It appears to be. A slew of statistics are showing signs that the poster child for real estate devastation, California, is finally showing signs of returning to life.
Some recently released statistics provide a compelling case that things in The Golden State are getting much better. According to the California Association Of Realtors (CAR), inventories of unsold, previously owned homes shrank to a five-year low in December.
The supply of unsold inventory shrank from 5.6 months a year ago to the current number of 3.8 months. More importantly, December's number is substantially lower than the peak of 16.6 months in January 2008. The current number is equivalent to that last seen in 2005 - during the mania in real estate. By comparison the trough was about 1.5 months recorded in 2004.
Note: this does NOT mean I am calling for a renewed mania.
The median price of an existing single-family home has risen 8.4% from one year ago to $306,000, making December the 10th straight month-over-month increase.
As to Southern California, sales were up 16.4% from November and 12% from December of last year, according to MDA Data Quick, a San Diego-based firm which tracks real estate trends from public property records.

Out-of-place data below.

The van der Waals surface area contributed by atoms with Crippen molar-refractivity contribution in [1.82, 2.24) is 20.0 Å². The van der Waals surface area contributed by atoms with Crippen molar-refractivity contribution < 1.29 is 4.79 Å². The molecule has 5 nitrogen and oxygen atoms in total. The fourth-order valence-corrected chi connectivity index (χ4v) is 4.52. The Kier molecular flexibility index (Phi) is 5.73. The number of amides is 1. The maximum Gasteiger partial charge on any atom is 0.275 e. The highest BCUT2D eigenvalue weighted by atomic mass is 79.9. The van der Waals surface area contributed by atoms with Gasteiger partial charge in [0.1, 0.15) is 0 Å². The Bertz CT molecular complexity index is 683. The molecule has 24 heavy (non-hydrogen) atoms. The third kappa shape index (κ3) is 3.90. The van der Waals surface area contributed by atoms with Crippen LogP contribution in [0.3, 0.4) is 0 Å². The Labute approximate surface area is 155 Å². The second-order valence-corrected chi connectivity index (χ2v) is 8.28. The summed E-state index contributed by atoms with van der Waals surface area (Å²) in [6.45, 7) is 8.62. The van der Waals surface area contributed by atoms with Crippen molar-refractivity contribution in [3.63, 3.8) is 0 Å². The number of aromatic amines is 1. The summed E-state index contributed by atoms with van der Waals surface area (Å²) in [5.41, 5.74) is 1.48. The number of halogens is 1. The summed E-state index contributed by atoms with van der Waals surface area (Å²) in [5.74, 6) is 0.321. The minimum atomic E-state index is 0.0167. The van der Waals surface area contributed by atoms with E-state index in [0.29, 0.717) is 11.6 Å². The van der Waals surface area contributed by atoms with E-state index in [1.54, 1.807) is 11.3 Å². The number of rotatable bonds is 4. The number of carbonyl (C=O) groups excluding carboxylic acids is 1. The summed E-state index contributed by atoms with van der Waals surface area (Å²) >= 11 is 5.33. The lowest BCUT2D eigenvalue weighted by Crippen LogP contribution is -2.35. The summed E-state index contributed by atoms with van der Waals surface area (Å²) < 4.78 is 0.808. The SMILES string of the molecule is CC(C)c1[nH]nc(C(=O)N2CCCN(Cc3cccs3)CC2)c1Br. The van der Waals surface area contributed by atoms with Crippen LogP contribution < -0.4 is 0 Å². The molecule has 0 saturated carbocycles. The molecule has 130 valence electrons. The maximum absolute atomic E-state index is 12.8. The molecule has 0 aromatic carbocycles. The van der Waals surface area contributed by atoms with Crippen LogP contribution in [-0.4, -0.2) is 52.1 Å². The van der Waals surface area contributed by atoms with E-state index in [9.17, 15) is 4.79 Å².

December sales figures were the highest for that month since 2006. MDA Data Quick's methodology compares like month to like month as opposed to "seasonally adjusting" numbers. Despite the increase in sales, they remain 11% BELOW the average for a December as compiled over the last 22 years.
Nationally, the picture is not nearly so rosy. Today, the National Association of Realtors (NAR), reported that sales had FALLEN to a "seasonally adjusted" rate of 5.45 million in December from 6.54 million in November. The median sales price was $178,300 - up 1.5% from one year ago. This was the first yearly gain since August 2007.
My call for a bottom in RESIDENTIAL real estate has generated some heat in the past. I'm ready for ya!
TAKE ME ON!
P.S. According to the latest vote tallies, it appears that Ben Bernanke WILL be approved for a second term.
I'll cover the implications of a second Bernanke term in the near future as new developments unfold.